Posts Tagged high school
IN THE REALM: SCHOOL-THEMED FILMS
Posted by Amy Steele in DVD on September 4, 2013
The Perks of Being a Wallflower (2012)
–two seniors (Emma Watson and Ezra Miller) welcome an introverted freshman (Logan Lerman) into their group in this touching, brilliant film
October Sky (1999)
–true story of a coal miner’s son Homer Hickman (Jake Gyllenhaal )–a coal miner’s son inspired by the first Sputnik launch and his high school science teacher (Laura Dern) to take up rocketry. His strict father (Chris Cooper) disapproves. He later works for NASA.
Freedom Writers (2007)
–in her first teaching job, an English teacher (Hilary Swank) inspires her at-risk students to express themselves by keeping journals
–in Harlem in the late 80s, an overweight, abused, illiterate teen (Gabourey Sidibe), pregnant with her second child, is invited to enroll in an alternative school in hopes that her life can head in a new direction.
Dangerous Minds (1995)
–an ex-Marine (Michelle Pfeiffer) takes a teaching job and struggles to connect with her students at an inner-city school
–after telling a white lie to her best friend about having sex with a college freshman, high school student Olive Penderghast (sparkling Emma Stone) decides its best to use her school’s rumor mill to her advantage in this smart comedy.
Dead Poet’s Society (1989)
–prep school. Poetry. Robert Sean Leonard. Ethan Hawke. Robin Williams. Seize the day.
The Breakfast Club (1985)
–“To the outside world they were simply a Brain, an Athlete, a Basket Case, a Princess, and a Criminal, but to each other, they would always be the Breakfast Club.”
The School of Rock (2003)
–substitute teacher (Jack Black) attempts to turn his prep school class into a rock band
book review: The Last Time I Saw You
Posted by Amy Steele in Books on April 4, 2010
Title: The Last Time I Saw You
Author: Elizabeth Berg
Hardcover: 256 pages
Publisher: Random House (April 6, 2010)
Category: contemporary fiction
Review source: publisher
When I read Dream When You’re Feeling Blue by Elizabeth Berg, I cried when I finished it. I also got on the computer and “adopted” a soldier in Iraq and started writing letters to him. I had done the same during the Gulf War in college. That’s how much that story and novel moved me. The Last Time I Saw You, unfortunately, just didn’t do the same. It’s not that I must cry or laugh but I do require some resonance. Maybe I can’t relate to 58-year-olds about to attend their 40th high-school reunion. I’ve been to my 5th, 10th and 15th high-school reunions. The Last Time I Saw You contains a few colorful characters but it dragged at points. Each individual had certain visions of their futures, as we all do. Most seem content, some aren’t. Dorothy has yet to attend a reunion and wants to see her high school crush Peter Decker. Lester, a veterinarian and widower, has a happy life with all the animals in his care. Mary Alice has moved back to her hometown and settled into a quiet life. Candy, a popular girl in high school, realizes [she’s recently been diagnosed with an aggressive form of cancer] that she needs true friends. Pete Decker regrets the separation from his wife and his repeated cheating.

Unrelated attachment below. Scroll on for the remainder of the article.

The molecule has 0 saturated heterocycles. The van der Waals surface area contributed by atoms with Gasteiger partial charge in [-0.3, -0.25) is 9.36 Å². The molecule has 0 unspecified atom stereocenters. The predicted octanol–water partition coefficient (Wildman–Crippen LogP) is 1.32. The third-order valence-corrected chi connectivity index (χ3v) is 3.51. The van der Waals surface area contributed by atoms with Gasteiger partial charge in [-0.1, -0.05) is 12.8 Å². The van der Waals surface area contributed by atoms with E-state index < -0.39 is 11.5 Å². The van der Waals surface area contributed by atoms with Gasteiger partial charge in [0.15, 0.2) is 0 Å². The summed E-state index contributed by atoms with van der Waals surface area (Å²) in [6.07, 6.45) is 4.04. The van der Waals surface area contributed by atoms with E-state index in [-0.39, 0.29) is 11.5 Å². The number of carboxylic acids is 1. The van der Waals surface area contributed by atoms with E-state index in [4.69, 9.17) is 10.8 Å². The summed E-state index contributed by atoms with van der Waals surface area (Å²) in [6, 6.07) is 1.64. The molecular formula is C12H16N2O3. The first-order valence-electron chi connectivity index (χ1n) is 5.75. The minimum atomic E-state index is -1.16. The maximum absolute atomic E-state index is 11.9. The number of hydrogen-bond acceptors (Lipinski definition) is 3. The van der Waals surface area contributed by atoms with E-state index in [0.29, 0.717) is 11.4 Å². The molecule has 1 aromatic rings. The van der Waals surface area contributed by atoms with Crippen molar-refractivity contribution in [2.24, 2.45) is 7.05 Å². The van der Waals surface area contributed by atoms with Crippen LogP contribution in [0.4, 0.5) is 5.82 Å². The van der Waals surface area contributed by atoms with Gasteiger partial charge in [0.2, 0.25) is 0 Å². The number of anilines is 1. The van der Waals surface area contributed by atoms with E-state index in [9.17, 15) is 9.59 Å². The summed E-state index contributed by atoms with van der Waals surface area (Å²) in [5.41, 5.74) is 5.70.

Each expects the reunion to change their lives in some manner. Once this group attends the reunion everyone at first reverts to high school, as always seems to happen at reunions, until everyone realizes that they have grown up and are no longer geeks, jocks, prom queens, and loners [reference to The Breakfast Club— I am such a Gen-Xer]. It might not help that I’ve also been reading The Book of Joe by my contemporary Jonathan Tropper. That novel completely captivates me as it follows a writer who wrote a book about his small town when his father falls ill, 17 years after graduating from high school in 1986. He wrote a book about his senior year and many are not pleased with their depictions in his thinly veiled novel. [I graduated from high school in 1987].
My mom read The Last Time I Saw You before me and she thought there were too many characters. I didn’t find this issue that much as Berg introduces each character quite adeptly at the beginning. The reunion introduces many classmates and there’s that chaotic, frenzied– “hey is that?” and “remember me?”– atmosphere. I’ll continue to read Berg’s novels but The Last Time I Saw You proves to be a bit disappointing.
Elizabeth Berg appears at Brookline Booksmith on April 26, 2010.
buy at Amazon: The Last Time I Saw You: A Novel
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